35th Edition
October 17th, 2016

Monday 10th October

Following the 3-week conference recess I am on my way back to Westminster for a short period of time. On Thursday the SNP conference kicks off in Glasgow.

My Column appears in The National every Monday. This week I wrote about the explosion of Donald Trump's presidential campaign in the US. 

Friday's opinion polls, just before the latest revelations about his sexism and boorishness made the headlines, had Donald Trump a mere one percentage point behind Hilary Clinton.  Given the thee-point margin of error either way, that’s a dead heat with barely a month to go till Election Day.  These latest revelations may blunt The Donald’s momentum. Equally, given past performance, alienated blue collar workers in the rust Belt (de)industrial states might still turn out in droves for Trump, in order to stick a up finger – Brexit-like - to the US Establishment.

The fascinating thing is just how long it has taken for Trump’s lurid background to surface in a generally anti-Donald media.  I suspect that the brazen intervention by the Putin regime on behalf of Trump – witness Russia’s hacking of the Democratic National Committee computer system – has convinced the Republic Party leadership that Trump is too loose a cannon to use against even the Clinton clique.  (By the way, the tough reaction of the normally low-key Obama administration to Putin’s aggressive opportunism in Syria suggests a Hillary presidency will declare a serious Cold War against Moscow, with the UK poodle dragged in as usual.)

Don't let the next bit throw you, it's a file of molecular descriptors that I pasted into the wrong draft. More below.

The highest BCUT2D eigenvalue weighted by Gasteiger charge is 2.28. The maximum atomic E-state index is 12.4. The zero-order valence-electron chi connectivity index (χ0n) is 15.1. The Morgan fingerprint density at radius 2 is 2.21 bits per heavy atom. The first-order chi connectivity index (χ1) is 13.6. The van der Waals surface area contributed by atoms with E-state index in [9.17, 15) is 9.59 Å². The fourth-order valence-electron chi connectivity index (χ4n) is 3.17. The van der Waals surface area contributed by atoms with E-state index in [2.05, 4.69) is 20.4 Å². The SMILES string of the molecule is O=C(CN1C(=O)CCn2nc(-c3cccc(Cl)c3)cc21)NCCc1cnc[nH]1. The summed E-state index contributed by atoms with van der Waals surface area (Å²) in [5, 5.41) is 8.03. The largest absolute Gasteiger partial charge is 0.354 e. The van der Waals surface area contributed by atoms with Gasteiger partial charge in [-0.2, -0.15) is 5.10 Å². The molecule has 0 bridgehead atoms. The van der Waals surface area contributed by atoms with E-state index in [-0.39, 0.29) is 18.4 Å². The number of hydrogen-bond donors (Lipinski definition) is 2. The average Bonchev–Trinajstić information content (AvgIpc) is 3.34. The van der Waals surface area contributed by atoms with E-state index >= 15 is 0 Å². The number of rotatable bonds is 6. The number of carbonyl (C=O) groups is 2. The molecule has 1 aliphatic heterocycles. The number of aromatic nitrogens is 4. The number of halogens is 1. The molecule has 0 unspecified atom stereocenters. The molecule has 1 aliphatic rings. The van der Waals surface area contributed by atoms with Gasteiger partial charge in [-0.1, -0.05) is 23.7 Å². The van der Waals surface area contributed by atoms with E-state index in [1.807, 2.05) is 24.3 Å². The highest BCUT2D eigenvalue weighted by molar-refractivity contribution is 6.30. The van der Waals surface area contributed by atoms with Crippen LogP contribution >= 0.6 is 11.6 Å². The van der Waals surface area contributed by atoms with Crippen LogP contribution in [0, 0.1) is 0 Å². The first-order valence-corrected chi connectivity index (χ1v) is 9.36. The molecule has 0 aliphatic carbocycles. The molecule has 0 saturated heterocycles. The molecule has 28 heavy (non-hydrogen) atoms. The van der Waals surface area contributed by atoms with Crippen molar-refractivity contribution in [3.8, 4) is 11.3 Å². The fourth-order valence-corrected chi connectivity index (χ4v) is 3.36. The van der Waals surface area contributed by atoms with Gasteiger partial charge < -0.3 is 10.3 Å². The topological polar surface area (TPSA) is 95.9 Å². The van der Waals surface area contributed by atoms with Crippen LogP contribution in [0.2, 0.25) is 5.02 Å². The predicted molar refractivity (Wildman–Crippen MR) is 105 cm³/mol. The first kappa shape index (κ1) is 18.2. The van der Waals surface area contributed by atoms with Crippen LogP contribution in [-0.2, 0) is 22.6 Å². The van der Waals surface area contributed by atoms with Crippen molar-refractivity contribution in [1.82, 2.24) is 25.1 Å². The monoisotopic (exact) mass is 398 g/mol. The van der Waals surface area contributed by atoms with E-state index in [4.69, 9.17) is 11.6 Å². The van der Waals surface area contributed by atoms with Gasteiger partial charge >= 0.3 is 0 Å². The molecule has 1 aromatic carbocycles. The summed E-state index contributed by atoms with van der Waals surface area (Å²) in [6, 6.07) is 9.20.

Donald Trump has built his demagogic campaign by presenting himself as the champion of the alienated working class of the US hinterland. Quite how he has gotten away with this conjuring trick will be the stuff of history books.  For Donald John Trump, the son of a millionaire, made his dubious fortune not in the US Rust Belt, but in New York City, where he tore down working class districts in order to build luxury apartments for the super-rich. Bank-rolled by his rich dad, Trump’s modus operandi was hardly new in the Big Apple: buying up apartment blocks on the cheap (because they were rent-controlled) and then harassing tenants to leave so he could do the buildings up. Then re-let to the rich at mouth-watering rates - or redevelop completely.

Thus Trump was responsible for forcing large numbers of native, working class citizens out of central New York and “gentrifying” swathes of the city for the Establishment bankers he pretends to despise.  Trump’s methods as a landlord were unsavoury as you might expect: in the early 1970s, he was accused by the US Justice Department of refusing to rent accommodation to blacks and Puerto Ricans. Eventually a deal was done with the Justice Department by which Trump avoided an admission of guilt but had to agree to a local black organisation approving housing applications in Trump properties.

In 1981, Trump bought a 15-storey apartment block at 100 Central Park South. These were the days when one didn’t go into Central Park after dark. His plan was to tear it down and throw up a new skyscraper. There was only one problem: 100 Central Park was rent-controlled. But Donald had a plan. Over the next few years, according to court papers filed by tenants, Trump engaged in “drastic decreases in essential services” and “instructing employees to obtain information about the private lives (and) sex habits of tenants”.  In this case, the courts came down on the side of the tenants and 100 Central Park is still standing.